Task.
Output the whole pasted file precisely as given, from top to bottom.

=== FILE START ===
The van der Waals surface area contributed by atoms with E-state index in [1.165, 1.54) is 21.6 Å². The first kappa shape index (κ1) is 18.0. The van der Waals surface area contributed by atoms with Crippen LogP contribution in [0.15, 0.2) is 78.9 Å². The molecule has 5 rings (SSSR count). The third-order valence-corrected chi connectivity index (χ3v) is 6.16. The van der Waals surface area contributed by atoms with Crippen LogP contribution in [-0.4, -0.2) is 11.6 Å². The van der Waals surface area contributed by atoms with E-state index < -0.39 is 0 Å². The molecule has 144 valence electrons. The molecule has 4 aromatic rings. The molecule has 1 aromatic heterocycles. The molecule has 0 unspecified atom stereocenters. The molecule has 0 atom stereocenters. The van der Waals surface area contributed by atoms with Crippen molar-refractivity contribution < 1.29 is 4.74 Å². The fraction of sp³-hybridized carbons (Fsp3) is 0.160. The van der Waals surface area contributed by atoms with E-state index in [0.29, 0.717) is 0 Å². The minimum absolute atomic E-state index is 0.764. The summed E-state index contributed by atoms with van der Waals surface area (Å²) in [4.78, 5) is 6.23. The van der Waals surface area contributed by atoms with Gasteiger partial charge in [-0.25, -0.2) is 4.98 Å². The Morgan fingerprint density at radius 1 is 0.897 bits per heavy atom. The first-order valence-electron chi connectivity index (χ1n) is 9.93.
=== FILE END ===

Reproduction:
The van der Waals surface area contributed by atoms with E-state index in [1.165, 1.54) is 21.6 Å². The first kappa shape index (κ1) is 18.0. The van der Waals surface area contributed by atoms with Crippen LogP contribution in [0.15, 0.2) is 78.9 Å². The molecule has 5 rings (SSSR count). The third-order valence-corrected chi connectivity index (χ3v) is 6.16. The van der Waals surface area contributed by atoms with Crippen LogP contribution in [-0.4, -0.2) is 11.6 Å². The van der Waals surface area contributed by atoms with E-state index < -0.39 is 0 Å². The molecule has 144 valence electrons. The molecule has 4 aromatic rings. The molecule has 1 aromatic heterocycles. The molecule has 0 unspecified atom stereocenters. The molecule has 0 atom stereocenters. The van der Waals surface area contributed by atoms with Crippen molar-refractivity contribution < 1.29 is 4.74 Å². The fraction of sp³-hybridized carbons (Fsp3) is 0.160. The van der Waals surface area contributed by atoms with E-state index in [0.29, 0.717) is 0 Å². The minimum absolute atomic E-state index is 0.764. The summed E-state index contributed by atoms with van der Waals surface area (Å²) in [4.78, 5) is 6.23. The van der Waals surface area contributed by atoms with Gasteiger partial charge in [-0.25, -0.2) is 4.98 Å². The Morgan fingerprint density at radius 1 is 0.897 bits per heavy atom. The first-order valence-electron chi connectivity index (χ1n) is 9.93.